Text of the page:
“Many members are in accord with the Speaker about wanting to protect the integrity of our process and send a message to future witnesses that their contemptuous conduct can meet the same fate as Lewandowski — should we hold him in contempt,” Johnson said.
“I suppose some might say that to do that would be distractive,” Johnson said of would-be Democratic critics. “But the greater issue is the integrity of our process, and the fact that we can’t allow it to be trashed like Lewandowski trashed it — all the way from his opening statement to his exit from the committee room.”
If Democrats initiate the contempt process, Johnson said, it would likely be soon.
Democrats argue that if they don’t take that step, other witnesses will copy Lewandowski’s playbook in dodging questions and stalling during the hearing.
Some Democrats also say it would look bad if they do not push back against the White House claims of privilege over the testimony of someone who has never worked in the administration. Nadler and other Democrats reject those immunity claims.
Rep. Eric Swalwell (D-Calif.), another Judiciary member and former 2020 presidential candidate, is among those pressing for contempt.
“We’re engaging with the chairman about that,” he said Thursday, without specifying a timeline.
After members finished questioning Lewandowski on Tuesday, Nadler said he was considering holding Lewandowski in contempt, which would require a resolution to be voted on in Judiciary before a floor vote.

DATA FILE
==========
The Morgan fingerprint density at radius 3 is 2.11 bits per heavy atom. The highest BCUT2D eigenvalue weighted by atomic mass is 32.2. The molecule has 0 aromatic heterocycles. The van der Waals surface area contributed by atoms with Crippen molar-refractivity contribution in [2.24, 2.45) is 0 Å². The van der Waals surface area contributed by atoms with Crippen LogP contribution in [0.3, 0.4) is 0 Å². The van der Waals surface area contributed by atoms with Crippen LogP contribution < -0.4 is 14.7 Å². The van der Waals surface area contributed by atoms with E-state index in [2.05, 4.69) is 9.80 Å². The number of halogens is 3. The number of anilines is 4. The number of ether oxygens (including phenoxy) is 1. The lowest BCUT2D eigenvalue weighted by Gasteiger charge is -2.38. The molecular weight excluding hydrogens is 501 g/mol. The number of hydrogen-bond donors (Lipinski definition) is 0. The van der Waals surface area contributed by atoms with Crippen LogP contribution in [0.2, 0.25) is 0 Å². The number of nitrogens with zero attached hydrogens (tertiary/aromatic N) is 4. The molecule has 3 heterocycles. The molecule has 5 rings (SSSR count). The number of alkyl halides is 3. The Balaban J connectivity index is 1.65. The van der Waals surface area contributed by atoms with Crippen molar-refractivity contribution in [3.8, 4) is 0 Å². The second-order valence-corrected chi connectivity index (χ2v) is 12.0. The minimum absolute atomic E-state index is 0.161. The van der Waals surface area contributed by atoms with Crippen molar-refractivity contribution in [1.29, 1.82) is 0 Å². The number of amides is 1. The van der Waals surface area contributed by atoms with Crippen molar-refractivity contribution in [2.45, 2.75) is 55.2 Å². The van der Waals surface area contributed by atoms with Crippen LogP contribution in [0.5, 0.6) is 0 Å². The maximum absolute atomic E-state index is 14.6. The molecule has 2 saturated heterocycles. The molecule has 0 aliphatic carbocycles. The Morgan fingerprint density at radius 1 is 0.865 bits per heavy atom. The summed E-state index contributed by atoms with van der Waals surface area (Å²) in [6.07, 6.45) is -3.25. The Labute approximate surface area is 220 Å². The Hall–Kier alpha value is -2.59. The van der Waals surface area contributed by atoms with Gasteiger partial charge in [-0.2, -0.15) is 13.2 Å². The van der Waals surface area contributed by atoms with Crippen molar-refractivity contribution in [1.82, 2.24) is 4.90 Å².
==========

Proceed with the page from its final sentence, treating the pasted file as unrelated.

“Mr. Lewandowski, your behavior in this hearing room has been completely unacceptable. It is part of a pattern of a White House desperate for the American people not to hear the truth,” Nadler said at the hearing. “I’ve been asked several times today whether the committee will hold you in contempt. It is certainly under consideration.”
Democrats sought to question the longtime Trump ally on his role in a key episode of obstruction by Trump that former special counsel Robert Mueller examined, in which the president asked Lewandowski to pass along a message to then-Attorney General Jeff Sessions in 2017 to reverse his recusal and set limits on the Russia probe.
But for the most part, Lewandowski’s combative squabbles with Democrats and refusal to answer questions overshadowed the role he played.
Still, Democrats say they were able to prove through staff questioning that Lewandowski is a liar who has repeatedly misled the public about his involvement with the president.
Democrats have voted to hold top Trump officials in contempt before. In July, the House voted on criminal contempt charges against Attorney General William Barr and Commerce Secretary Wilbur Ross for refusing to respond to Democratic subpoenas.